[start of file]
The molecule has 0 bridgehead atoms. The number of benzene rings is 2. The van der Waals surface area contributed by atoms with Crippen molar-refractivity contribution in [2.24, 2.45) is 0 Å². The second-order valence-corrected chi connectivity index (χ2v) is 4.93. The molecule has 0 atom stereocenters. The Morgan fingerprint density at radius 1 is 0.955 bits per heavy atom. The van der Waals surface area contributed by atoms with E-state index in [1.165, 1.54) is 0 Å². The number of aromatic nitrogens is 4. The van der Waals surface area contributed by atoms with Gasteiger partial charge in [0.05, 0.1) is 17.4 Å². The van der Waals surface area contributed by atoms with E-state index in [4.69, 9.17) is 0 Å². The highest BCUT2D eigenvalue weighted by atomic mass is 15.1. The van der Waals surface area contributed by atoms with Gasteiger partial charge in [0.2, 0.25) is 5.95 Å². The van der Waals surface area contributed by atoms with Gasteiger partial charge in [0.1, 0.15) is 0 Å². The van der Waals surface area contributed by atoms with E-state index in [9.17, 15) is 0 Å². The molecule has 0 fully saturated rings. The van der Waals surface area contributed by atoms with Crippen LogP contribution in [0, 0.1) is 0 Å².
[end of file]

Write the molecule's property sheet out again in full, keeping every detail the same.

The molecule has 0 bridgehead atoms. The number of benzene rings is 2. The van der Waals surface area contributed by atoms with Crippen molar-refractivity contribution in [2.24, 2.45) is 0 Å². The second-order valence-corrected chi connectivity index (χ2v) is 4.93. The molecule has 0 atom stereocenters. The Morgan fingerprint density at radius 1 is 0.955 bits per heavy atom. The van der Waals surface area contributed by atoms with E-state index in [1.165, 1.54) is 0 Å². The number of aromatic nitrogens is 4. The van der Waals surface area contributed by atoms with Gasteiger partial charge in [0.05, 0.1) is 17.4 Å². The van der Waals surface area contributed by atoms with E-state index in [4.69, 9.17) is 0 Å². The highest BCUT2D eigenvalue weighted by atomic mass is 15.1. The van der Waals surface area contributed by atoms with Gasteiger partial charge in [0.2, 0.25) is 5.95 Å². The van der Waals surface area contributed by atoms with Gasteiger partial charge in [0.1, 0.15) is 0 Å². The van der Waals surface area contributed by atoms with E-state index in [9.17, 15) is 0 Å². The molecule has 0 fully saturated rings. The van der Waals surface area contributed by atoms with Crippen LogP contribution in [0, 0.1) is 0 Å².